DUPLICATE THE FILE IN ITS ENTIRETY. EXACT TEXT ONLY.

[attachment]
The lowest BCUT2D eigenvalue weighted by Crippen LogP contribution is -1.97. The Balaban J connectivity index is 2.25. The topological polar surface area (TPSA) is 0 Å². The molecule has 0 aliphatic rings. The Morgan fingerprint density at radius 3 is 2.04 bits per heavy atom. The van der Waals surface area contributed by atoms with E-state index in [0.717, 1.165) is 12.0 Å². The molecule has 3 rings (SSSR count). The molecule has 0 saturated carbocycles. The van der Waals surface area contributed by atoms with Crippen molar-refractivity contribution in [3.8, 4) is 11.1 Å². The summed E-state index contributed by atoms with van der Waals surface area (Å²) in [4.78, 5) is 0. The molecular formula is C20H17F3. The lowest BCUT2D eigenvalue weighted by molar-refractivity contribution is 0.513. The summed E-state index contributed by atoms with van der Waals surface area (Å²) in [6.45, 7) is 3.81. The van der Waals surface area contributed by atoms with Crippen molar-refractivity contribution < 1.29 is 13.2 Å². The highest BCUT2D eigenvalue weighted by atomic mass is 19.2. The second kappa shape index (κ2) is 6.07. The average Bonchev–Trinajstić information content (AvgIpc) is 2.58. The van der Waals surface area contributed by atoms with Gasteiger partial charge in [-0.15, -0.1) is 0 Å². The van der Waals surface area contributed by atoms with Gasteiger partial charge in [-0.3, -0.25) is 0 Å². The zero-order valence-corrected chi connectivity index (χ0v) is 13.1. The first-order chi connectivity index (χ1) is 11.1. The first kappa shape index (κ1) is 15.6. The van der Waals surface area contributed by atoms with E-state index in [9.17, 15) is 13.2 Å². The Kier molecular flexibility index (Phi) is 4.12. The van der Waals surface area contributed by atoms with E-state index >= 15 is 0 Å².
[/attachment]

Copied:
The lowest BCUT2D eigenvalue weighted by Crippen LogP contribution is -1.97. The Balaban J connectivity index is 2.25. The topological polar surface area (TPSA) is 0 Å². The molecule has 0 aliphatic rings. The Morgan fingerprint density at radius 3 is 2.04 bits per heavy atom. The van der Waals surface area contributed by atoms with E-state index in [0.717, 1.165) is 12.0 Å². The molecule has 3 rings (SSSR count). The molecule has 0 saturated carbocycles. The van der Waals surface area contributed by atoms with Crippen molar-refractivity contribution in [3.8, 4) is 11.1 Å². The summed E-state index contributed by atoms with van der Waals surface area (Å²) in [4.78, 5) is 0. The molecular formula is C20H17F3. The lowest BCUT2D eigenvalue weighted by molar-refractivity contribution is 0.513. The summed E-state index contributed by atoms with van der Waals surface area (Å²) in [6.45, 7) is 3.81. The van der Waals surface area contributed by atoms with Crippen molar-refractivity contribution < 1.29 is 13.2 Å². The highest BCUT2D eigenvalue weighted by atomic mass is 19.2. The second kappa shape index (κ2) is 6.07. The average Bonchev–Trinajstić information content (AvgIpc) is 2.58. The van der Waals surface area contributed by atoms with Gasteiger partial charge in [-0.15, -0.1) is 0 Å². The van der Waals surface area contributed by atoms with Gasteiger partial charge in [-0.3, -0.25) is 0 Å². The zero-order valence-corrected chi connectivity index (χ0v) is 13.1. The first-order chi connectivity index (χ1) is 11.1. The first kappa shape index (κ1) is 15.6. The van der Waals surface area contributed by atoms with E-state index in [9.17, 15) is 13.2 Å². The Kier molecular flexibility index (Phi) is 4.12. The van der Waals surface area contributed by atoms with E-state index >= 15 is 0 Å².